Natalie and Lora discussed some major issues we face – complacency and laziness is a rampant problem among humans and the way they operate in companies. And, an even larger issue, you can tell when company leaders are focused on profit ONLY, not the art of serving the people that pay for their services or products. How did we get so flipped in what’s important?

We each 100% hold the power to change, to heal, to do amazing things in this world, and this power does come from within! They explored Lora’s journey, the art of healing our bodies, being a mother and owning a business in today’s world. 

Listen to the podcast below:


“You Want to Massage Where?”

Massage therapy in the pelvic region is essential to achieving results for a variety of ailments.

Many people may initially feel uncomfortable with bodywork in these areas and even question the legality of such therapy. For those with such concerns, allow me to quote directly from the Rules and Regulations of the North Carolina Board of Massage & Bodywork Therapy; Section .0506 (4) Draping Requirements states:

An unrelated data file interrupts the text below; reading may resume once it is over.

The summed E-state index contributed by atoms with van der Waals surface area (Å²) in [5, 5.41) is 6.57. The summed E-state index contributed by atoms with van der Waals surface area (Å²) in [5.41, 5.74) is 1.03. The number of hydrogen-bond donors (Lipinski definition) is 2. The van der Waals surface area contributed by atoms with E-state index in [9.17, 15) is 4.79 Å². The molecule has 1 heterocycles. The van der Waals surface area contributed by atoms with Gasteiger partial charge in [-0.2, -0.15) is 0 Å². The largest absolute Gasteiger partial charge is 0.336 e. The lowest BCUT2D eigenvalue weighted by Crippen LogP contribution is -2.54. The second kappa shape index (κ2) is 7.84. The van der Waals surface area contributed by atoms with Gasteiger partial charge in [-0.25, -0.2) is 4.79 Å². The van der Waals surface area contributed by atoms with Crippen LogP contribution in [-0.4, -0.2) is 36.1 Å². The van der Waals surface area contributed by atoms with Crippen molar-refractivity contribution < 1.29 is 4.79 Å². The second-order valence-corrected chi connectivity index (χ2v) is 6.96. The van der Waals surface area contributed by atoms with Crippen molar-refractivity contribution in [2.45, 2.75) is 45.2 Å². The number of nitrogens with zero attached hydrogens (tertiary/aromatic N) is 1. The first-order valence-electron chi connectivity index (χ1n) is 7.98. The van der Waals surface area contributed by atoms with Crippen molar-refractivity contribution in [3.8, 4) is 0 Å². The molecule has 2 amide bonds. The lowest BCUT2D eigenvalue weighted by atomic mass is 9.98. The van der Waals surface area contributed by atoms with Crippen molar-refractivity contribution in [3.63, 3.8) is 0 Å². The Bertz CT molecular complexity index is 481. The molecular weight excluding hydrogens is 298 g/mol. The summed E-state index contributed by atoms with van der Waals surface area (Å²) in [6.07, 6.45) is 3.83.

Ensure that the following areas are draped during treatment: the gluteal and genital areas for male and female clients, and the breast area for female clients. With the voluntary and informed consent of the client, the gluteal and breast drapes maybe temporarily moved in order to perform therapeutic treatment to structures in those areas.

While each state may have its own specific wording, the principle is consistent that gluteal and groin work is not only legal but recommended for a variety of conditions as long as the genitals remain draped and untouched.

For those uncomfortable with direct skin contact in this area, bodywork can also be offered through the sheets on these important muscle groups and attachment sites. What is most important in performing this part of Massage Therapy is that the lines of communication between client and therapist remain open and free-flowing.

The pelvis is the literal hinge of the body and affects both upper and lower body wellness. It is imperative as we work with our clients that we find a way inside each individual’s comfort level to adequately work this region.